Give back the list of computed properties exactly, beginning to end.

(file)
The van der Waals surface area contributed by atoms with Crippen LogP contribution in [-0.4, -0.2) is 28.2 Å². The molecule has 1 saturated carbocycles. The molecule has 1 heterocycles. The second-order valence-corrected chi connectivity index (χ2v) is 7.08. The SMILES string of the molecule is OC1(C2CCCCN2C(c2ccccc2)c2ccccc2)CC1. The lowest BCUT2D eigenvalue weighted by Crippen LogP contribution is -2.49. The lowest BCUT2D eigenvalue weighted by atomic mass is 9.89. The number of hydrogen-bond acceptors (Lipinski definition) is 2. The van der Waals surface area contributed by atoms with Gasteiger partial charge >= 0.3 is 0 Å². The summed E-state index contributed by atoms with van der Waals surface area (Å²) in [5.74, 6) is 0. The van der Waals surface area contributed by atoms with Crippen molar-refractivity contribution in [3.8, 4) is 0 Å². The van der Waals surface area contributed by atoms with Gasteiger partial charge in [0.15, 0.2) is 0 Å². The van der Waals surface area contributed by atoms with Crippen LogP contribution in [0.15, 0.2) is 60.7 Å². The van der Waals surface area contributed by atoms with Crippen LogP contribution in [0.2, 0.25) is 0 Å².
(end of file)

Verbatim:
The van der Waals surface area contributed by atoms with Crippen LogP contribution in [-0.4, -0.2) is 28.2 Å². The molecule has 1 saturated carbocycles. The molecule has 1 heterocycles. The second-order valence-corrected chi connectivity index (χ2v) is 7.08. The SMILES string of the molecule is OC1(C2CCCCN2C(c2ccccc2)c2ccccc2)CC1. The lowest BCUT2D eigenvalue weighted by Crippen LogP contribution is -2.49. The lowest BCUT2D eigenvalue weighted by atomic mass is 9.89. The number of hydrogen-bond acceptors (Lipinski definition) is 2. The van der Waals surface area contributed by atoms with Gasteiger partial charge >= 0.3 is 0 Å². The summed E-state index contributed by atoms with van der Waals surface area (Å²) in [5.74, 6) is 0. The van der Waals surface area contributed by atoms with Crippen molar-refractivity contribution in [3.8, 4) is 0 Å². The van der Waals surface area contributed by atoms with Gasteiger partial charge in [0.15, 0.2) is 0 Å². The van der Waals surface area contributed by atoms with Crippen LogP contribution in [0.15, 0.2) is 60.7 Å². The van der Waals surface area contributed by atoms with Crippen LogP contribution in [0.2, 0.25) is 0 Å².